Occasionally, the contented boredom of Sunday School classes is broken up by disagreements and strained but mild-mannered arguments over the fate of the sons of perdition, spirit fluid, and the like. It used to get a bit more heated. Consider the following story from Lorenzo Snow’s autobiography, describing a meeting in the Kirtland Temple in 1837:
Warren Parrish, who had been a humble, successful preacher of the Gospel, was the ringleader of [the] apostate party. One Sabbath morning, he, with several of his party, came into the Temple armed with pistols and bowie-knives, and seated themselves together in the Aaronic pulpits, on the east end of the Temple, while Father Smith and others, as usual, occupied those of the Melchisedec [sic] Priesthood on the west. Soon after the usual opening services, one of the brethren on the west stand arose, and just after he commenced to speak, one on the east interrupted him. Father Smith, presiding, called to order — he told the apostate brother that he should have all the time he wanted, but he must wait his turn — as the brother on the west took the floor and commenced first to speak, he must not be interrupted. A fearful scene ensued — the apostate speaker becoming so clamorous, that Father Smith called for the police to take the man out of the house, when Parrish, John Boynton, and others, drew their pistols and bowie-knives, and rushed down from the stand into the congregation; J. Boynton saying he would blow out the brains of the first man who dared to lay hands on him. Many in the congregation, especially women and children were terribly frightened — some tried to escape from the confusion by jumping out of the windows. Amid screams and shrieks, the policemen, in ejecting the belligerents, knocked down a stovepipe, which fell helter-skelter among the people; but, although bowie-knives and pistols were wrested from their owners, and thrown hither and thither to prevent disasterous results, no one was hurt, and after a short, but terrible scene to be enacted in a Temple of God, order was restored, and the services of the day proceeded as usual. (Biography and Family Record of Lorenzo Snow, 20-21)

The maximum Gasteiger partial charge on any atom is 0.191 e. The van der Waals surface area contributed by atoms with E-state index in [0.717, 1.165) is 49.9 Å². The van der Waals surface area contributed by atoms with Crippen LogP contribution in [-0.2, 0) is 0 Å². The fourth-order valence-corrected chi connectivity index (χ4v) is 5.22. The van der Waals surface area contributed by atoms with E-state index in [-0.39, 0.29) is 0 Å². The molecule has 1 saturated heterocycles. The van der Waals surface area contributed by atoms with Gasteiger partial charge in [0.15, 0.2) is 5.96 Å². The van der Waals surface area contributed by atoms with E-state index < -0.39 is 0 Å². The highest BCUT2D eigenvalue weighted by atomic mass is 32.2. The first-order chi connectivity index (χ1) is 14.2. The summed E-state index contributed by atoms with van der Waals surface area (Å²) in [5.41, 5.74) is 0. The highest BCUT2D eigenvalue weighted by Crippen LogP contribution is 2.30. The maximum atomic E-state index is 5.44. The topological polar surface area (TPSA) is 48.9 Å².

Now there are obviously problems with these sorts of meetings and presumeably the deep institutional memory of such events is what prompted the Church to take the radical position a few years ago of supporting a law banning concealed weapons in churches. As Father Smith’s experience illustrates, it is much better when Church leaders can see the pistols and bowie knives of disgruntled members. Still, I suspect that everyone was good and awake when the meeting resumed.